Not only was The Connie my favorite place to explore in warm weather, it was also my first encounter with ice skating. We carried a broom to the creek and swept off a large area to remove the snow from the icy surface. Even with such careful preparations, it was a rough and uneven place to skate. That never mattered though, and there were many winter days when we walked on the ice for miles. The Connie snapped and crackled as we walked on her surface but we never even considered that we might fall into the water or even something worse.

By the end of June, the banks along The Connie are changing rapidly in their appearance. Early July is when the foliage looks soft and fragile looking with the first blooms of the Queen Anne’s lace and some varieties of sweetly scented bushes with tender little white flowers.Photo16_QueenAnneLace_The Connie July 9

 

I stop to take a deep breath, smell those flowers, and watch the tiny bees gathering all around them. It’s like looking at a whole world of mysteries, to look into those delicate flowers. The most elegant flower gardens in this world are the ones planted by the birds and bees, and growing wild and free along the roadsides and meadows. Here is where we find the glory of nature. This, surely, is what the first inhabitants in the Garden of Eden must have experienced. Breathtaking beauty!

M y favorite sight in August is the Queen Ann Lace mingled with the periwinkle blue flowers of Chicory. The two wild flowers grow together along all the roads in early August.  I take my camera outside so I can capture the beauty of these disorderly flowers.  I remember the fields of these uncultivated flowers long after they disappear for the winter.

 

Oh, I should let you know, Queen Ann Lace is my favorite flower because of the delicate tiny flowers clustered on thin, celadon green stems. The flowers seem to float in space and ride the soft wafts of the August breeze.  Fragile lace blossoms dance in the fragrant afternoon air.  The white blossoms of the Queen Ann Lace contrast with the sturdier chicory flowers.  Chicory resembles a daisy with petals branching outward from around, dark, center.  Each Chicory bloom has little oval petals that come to a tip that looks like someone snipped it off, flat, with zig-zag pinking shears.   The brilliant blue color of the Chicory seems to pop out from among the white Queen Ann Lace in full bloom side by side with Chicory. When I see the Chicory begin to bloom, I know that the season will soon be changing to autumn.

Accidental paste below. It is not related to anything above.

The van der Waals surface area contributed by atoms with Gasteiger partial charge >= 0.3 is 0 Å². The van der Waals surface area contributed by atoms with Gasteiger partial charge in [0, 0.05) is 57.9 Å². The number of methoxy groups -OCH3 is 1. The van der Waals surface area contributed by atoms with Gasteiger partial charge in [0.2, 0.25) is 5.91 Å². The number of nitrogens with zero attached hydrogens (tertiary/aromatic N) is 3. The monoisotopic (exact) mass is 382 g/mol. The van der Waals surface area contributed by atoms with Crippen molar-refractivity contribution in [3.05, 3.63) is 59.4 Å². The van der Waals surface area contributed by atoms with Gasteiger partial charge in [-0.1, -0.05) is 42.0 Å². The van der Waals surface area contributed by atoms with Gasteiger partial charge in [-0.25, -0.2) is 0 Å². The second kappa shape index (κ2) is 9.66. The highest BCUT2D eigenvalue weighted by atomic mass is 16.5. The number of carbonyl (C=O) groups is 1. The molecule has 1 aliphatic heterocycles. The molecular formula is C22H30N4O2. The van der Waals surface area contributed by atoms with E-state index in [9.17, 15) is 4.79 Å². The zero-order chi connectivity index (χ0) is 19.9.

And, it always seems that it won’t be long before I’ll be shuffling my feet through the colored leaves on my daily walks through the woods, along the Connie. My thoughts drift to the stories my father told me about his Indian grandmother. I stop and look around through the woods, and down to the white-water creek. Some days my spirit calls out to her as I look around in this same rural world that she lived in, too. Often, I have a keen insight while walking along The Connie. I step slowly over layers and generations of my family members. I ask myself, “Am I an overlay from past generations of people who lived in this place?” I realize their presence because they surround me. I can feel them. Today, I asked my grandmother, “Did your feet walk on this path, too?”

Copyright, July 9, 2016. Lynda McKinney Lambert. All rights reserved.

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Lynda’s Bio:

Lynda McKinney Lambert is a Christian author, blogger, visual artist. She is the author of the book of essays and poetry, “Concerti: Psalms for the Pilgrimage”  by Kota Press. She is a  retired Professor of Fine Arts and Humanities from Geneva College, Beaver Falls, Pennsylvania.

Lynda earned  BFA and  MFA degrees  in Fine Arts;  MA in English Literature. She has traveled and taught courses in writing and art, internationally.

Lynda specializes in writing poetry and creative non-fiction. Currently she has three books in development for publication in late-2016 and 2017. Her stories, essays and poems appear in many anthologies and literary magazines.

Photo16_Bio_Portrait in Red and Orange

 

Lynda’s 2 blogs:

“Walking by Inner Vision” Link:  Walking by Inner Vision Blog
“SCANdalous – Recollections” Link:  SCANdalous – Recollections Blog